“A Single Man” is a serious film with a one-joke premise. It’s a day in the life of George Falconer (Colin Firth), a professor of literature in Los Angeles in October 1962, and he’s spending it planning his suicide. His lover has recently died, he’s alone, he can’t go on. The Falconer cannot hear the falcon. But throughout the day, people keep intruding upon his plans. His divorcee friend, Charley (Julianne Moore), insists he come over for dinner, he runs into a hot Spaniard outside the liquor store, a cute student, Kenny (Nicholas Hoult), questions him, compliments him, insinuates himself into his life, goes skinny-dipping with him in the surf. By the end of the day George has an epiphany, a moment of clarity, and he’s ready to go on living. Then he has a heart attack and dies. Badda boom.
It’s an atmospheric film. Too atmospheric. It was directed by fashion designer Tom Ford from a Christopher Isherwood novel, and we get a lot of slow-motion shots of people too beautiful to exist against backdrops that feel designery—the Hitchcock “Psycho” painting on the brick wall, for example. George’s squabbling neighbors are beautiful, his students are model-beautiful, the secretaries at the university are done up just so, while Carlos at the liquor store could make even straight men gay. Even Colin Firth, who’s never exactly been Paul Newman, looks great in his designer eyeglasses and Tom Fordish suits. Thank God for the maid: She looks like a maid.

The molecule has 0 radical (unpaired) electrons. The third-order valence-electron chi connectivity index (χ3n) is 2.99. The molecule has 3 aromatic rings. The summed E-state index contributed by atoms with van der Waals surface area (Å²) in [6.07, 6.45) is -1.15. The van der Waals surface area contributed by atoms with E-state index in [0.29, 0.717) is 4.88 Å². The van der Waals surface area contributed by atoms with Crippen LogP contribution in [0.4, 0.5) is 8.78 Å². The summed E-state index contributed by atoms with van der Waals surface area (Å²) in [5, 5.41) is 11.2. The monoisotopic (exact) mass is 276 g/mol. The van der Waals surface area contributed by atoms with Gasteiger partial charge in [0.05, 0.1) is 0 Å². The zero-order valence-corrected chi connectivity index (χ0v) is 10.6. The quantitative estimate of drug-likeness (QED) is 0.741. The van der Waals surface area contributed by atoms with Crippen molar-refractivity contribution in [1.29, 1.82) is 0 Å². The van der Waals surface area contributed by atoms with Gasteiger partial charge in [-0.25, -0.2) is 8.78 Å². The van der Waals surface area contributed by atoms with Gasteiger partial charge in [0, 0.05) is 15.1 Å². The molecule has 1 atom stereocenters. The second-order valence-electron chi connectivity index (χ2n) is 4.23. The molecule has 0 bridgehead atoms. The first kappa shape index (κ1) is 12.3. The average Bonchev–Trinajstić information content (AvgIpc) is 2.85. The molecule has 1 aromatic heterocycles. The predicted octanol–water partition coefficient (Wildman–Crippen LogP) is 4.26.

The movie opens with George dreaming he’s drowning. He dreams of a car accident in the snow and crawls up to a sprawled, bloody body and kisses him on the lips. Then he wakes up, and, in voice over, tells us how it hurts to wake up, how long it takes him to become George again, how each day is a haze. How today will be different.
In flashbacks, we get some of his life with Jim (Matthew Goode), starting with the phone call informing him of Jim’s death in a car accident. The caller, Hank, is a sympathetic member of Jim’s family—the other family members voted against even passing along this information to George—but Hank’s sympathies only go so far. When George, distraught, asks about funeral arrangements, he’s told, in effect, Don't bother, the services are for family only. It took a moment to place the voice: Jon Hamm, Don Draper of “Mad Men.” So even the voices are shockingly handsome.
The best-actor talk for Firth begins with this phone conversation, particularly after he hangs up, when his face crumples into a myriad of emotions: horror, fear, pain, disgust, anger, guilt, horror. It’s heartbreaking. The rest of the film seems a disservice to this moment.
Do we know when the car accident happened? How far in the past? The film, like George’s days, is a haze. The film is also like George in that both miss Jim. When we see him in flashbacks, with his amused eyes and love of life, we want to follow him, but we’re stuck with George, who’s cramped and internal and too persnickety even to kill himself properly. There’s certainly humor in the situation. He leaves his financial information in neat piles on his desk (to save someone the trouble) and lays out the suit and tie he wants to be buried in. “Tie in a Windsor knot,” he writes. He’s about to blow his brains out but he wants the Windsor knot. Then he can’t even do this. The pillows aren’t right, he worries about the mess, he tries it within a sleeping bag. Finally, fed up, he heads over to Charley’s for dinner.